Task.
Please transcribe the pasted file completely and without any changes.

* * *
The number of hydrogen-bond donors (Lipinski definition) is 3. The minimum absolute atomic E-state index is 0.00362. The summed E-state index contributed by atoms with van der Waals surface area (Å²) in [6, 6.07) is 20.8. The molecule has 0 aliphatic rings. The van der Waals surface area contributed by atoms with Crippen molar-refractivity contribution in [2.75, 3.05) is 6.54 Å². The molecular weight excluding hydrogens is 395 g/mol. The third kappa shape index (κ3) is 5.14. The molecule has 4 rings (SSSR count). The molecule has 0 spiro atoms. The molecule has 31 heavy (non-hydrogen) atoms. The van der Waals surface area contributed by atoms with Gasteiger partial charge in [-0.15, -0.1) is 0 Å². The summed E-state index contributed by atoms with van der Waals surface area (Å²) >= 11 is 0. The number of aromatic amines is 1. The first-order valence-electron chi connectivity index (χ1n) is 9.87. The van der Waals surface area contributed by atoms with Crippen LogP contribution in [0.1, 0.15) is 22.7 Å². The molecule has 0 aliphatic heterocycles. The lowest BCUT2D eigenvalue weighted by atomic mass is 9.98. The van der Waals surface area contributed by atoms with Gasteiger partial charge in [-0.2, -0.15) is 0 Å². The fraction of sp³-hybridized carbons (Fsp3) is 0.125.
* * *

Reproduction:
The number of hydrogen-bond donors (Lipinski definition) is 3. The minimum absolute atomic E-state index is 0.00362. The summed E-state index contributed by atoms with van der Waals surface area (Å²) in [6, 6.07) is 20.8. The molecule has 0 aliphatic rings. The van der Waals surface area contributed by atoms with Crippen molar-refractivity contribution in [2.75, 3.05) is 6.54 Å². The molecular weight excluding hydrogens is 395 g/mol. The third kappa shape index (κ3) is 5.14. The molecule has 4 rings (SSSR count). The molecule has 0 spiro atoms. The molecule has 31 heavy (non-hydrogen) atoms. The van der Waals surface area contributed by atoms with Gasteiger partial charge in [-0.15, -0.1) is 0 Å². The summed E-state index contributed by atoms with van der Waals surface area (Å²) >= 11 is 0. The number of aromatic amines is 1. The first-order valence-electron chi connectivity index (χ1n) is 9.87. The van der Waals surface area contributed by atoms with Crippen LogP contribution in [0.1, 0.15) is 22.7 Å². The molecule has 0 aliphatic heterocycles. The lowest BCUT2D eigenvalue weighted by atomic mass is 9.98. The van der Waals surface area contributed by atoms with Gasteiger partial charge in [-0.2, -0.15) is 0 Å². The fraction of sp³-hybridized carbons (Fsp3) is 0.125.